DAYTON, Ohio -- Go ahead, Louisville. Dance away for yet another day.
The NCAA tournament's top team pulled off a few dance moves at midcourt during warmups Friday, then stumbled through a few early missteps. Louisville's full-court press -- the thing that makes the Cardinals so dangerous -- took over in the second half, setting up a 74-54 victory over Morehead State that completed 25 years of perfection by No. 1 seeds.
Louisville (29-5) will play No. 9 Siena, which edged eighth-seeded Ohio State 74-72 in double overtime, in the second round on Sunday in the Midwest Regional.
With the win, No. 1 seeds improved to 100-0 against No. 16s since the tournament expanded in 1985. There have been a few close calls, and Morehead State (21-16) kept up for a half.
Then, history set in.
"Teams see you as a No. 1 seed, they're going to bring more intensity to you," said Andre McGee, who had five steals at the apex of the press. "That's what makes the tournament so special. Any team can beat another team, regardless of name or ranking."
Not during those 100 games, when the top team has tottered but never toppled. The Eagles know why No. 100 went down the way it did.
"It was a typical Louisville-type performance," Morehead State coach Donnie Tyndall said. "What they try to do is wear you down and wear you down. Unfortunately, we ran into arguably the best team in college basketball tonight."
Samardo Samuels led Louisville with 15 points. Terrence Williams, who danced at midcourt before the game, added 13 points and nine rebounds. Kenneth Faried had 14 points and 11 rebounds for Morehead State.
The University of Dayton Arena became a pressure cooker for two No. 1 seeds from the Big East on Friday. Pittsburgh, the top seed in the East Regional, had the worst of it, unable to shake East Tennessee State until the final minutes of a 72-62 win.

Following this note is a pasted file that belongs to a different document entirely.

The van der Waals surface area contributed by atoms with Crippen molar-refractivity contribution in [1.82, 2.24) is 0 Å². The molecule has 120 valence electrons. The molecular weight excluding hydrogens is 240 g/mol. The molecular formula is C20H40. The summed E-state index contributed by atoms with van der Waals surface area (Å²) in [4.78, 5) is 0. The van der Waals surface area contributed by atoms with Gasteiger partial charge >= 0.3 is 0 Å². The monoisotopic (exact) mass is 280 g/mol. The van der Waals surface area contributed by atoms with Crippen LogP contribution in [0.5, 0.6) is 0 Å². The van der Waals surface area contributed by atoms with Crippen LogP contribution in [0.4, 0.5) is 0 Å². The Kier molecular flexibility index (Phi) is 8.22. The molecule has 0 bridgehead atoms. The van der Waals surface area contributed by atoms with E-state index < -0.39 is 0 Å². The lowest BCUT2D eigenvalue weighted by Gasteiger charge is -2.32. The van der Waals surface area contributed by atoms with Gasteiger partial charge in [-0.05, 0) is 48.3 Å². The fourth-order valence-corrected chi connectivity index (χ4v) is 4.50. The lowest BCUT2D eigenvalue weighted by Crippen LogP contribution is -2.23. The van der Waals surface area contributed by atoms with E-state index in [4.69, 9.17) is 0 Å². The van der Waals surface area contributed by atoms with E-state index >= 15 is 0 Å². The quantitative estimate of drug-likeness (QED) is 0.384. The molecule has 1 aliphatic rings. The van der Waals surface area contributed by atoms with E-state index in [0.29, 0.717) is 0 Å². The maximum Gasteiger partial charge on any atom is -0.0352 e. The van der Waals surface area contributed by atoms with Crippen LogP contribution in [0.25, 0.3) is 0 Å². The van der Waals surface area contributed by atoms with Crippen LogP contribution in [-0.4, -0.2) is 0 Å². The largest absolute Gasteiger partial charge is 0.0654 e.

An hour later, the Cardinals took the floor in a mood to party. By halftime, they had that upset feeling in the Pitt of their stomachs.
Williams extended his long, tattoo-covered arms and boogied at midcourt when the Morehead State pep band played "We Got The Funk" during pregame warmups, an indication that the tournament's top team -- one with two titles already on its resume -- was in the mood for some celebrating.
The Cardinals went to their full-court press right away and forced turnovers to forge a 17-7 lead. The Eagles looked overmatched against a team that was once their equal, back in the days when they played two or three times a year while basketball took root in the bluegrass state. The Cardinals haven't lost to the Eagles in the last 52 years, winning the last 13 games, most of them by huge margins.
Instead of fading, Morehead State returned to its staples -- solid defense and rebounding -- to make it a game. Maze Stallworth, who grew up 20 minutes from Freedom Hall but didn't get a recruiting call from the Cardinals, hit back-to-back 3s that evened it up and set up a little more 1-vs.-16 drama.
"Louisville is [just] another basketball team to us," said Leon Buchanan, who scored 17 points. "We went out there and from the get-go we said we're going to give it our best shot. We didn't feel we had any pressure on us. At halftime, we were feeling really good."
By halftime, the Big East's regular-season and conference champs knew the score -- leading only 35-33. None of them even spoke or cracked a smile during warmups for the second half.
The dancing was done. Time to get serious.
Williams took only three shots in the first half and had three points, one of the reasons the Cardinals couldn't pull away. He had a pair of jumpers and a 3-pointer during a 22-6 run that opened the second half and set the Cardinals on course for the second round.
The full-court press that had lost its sting in the first half was back with a bite, forcing errant passes and rushed shots. Morehead State finished with 20 turnovers.
"Against a good team, a pressing team really gets their dividends in the second half," Louisville coach Rick Pitino said. "We've done that quite a bit. This is nothing abnormal."
The two Kentucky teams played an almost identical game last Nov. 22 at Freedom Hall, with Morehead State trailing by nine points at halftime before wearing down and losing by 38.
Despite the loss, it was an upbeat tournament trip for the Eagles, who hadn't reached it in 25 years. They beat Alabama State on Tuesday in the opener, playing their way into a first-round rematch with the team that's only 141 miles of interstate away.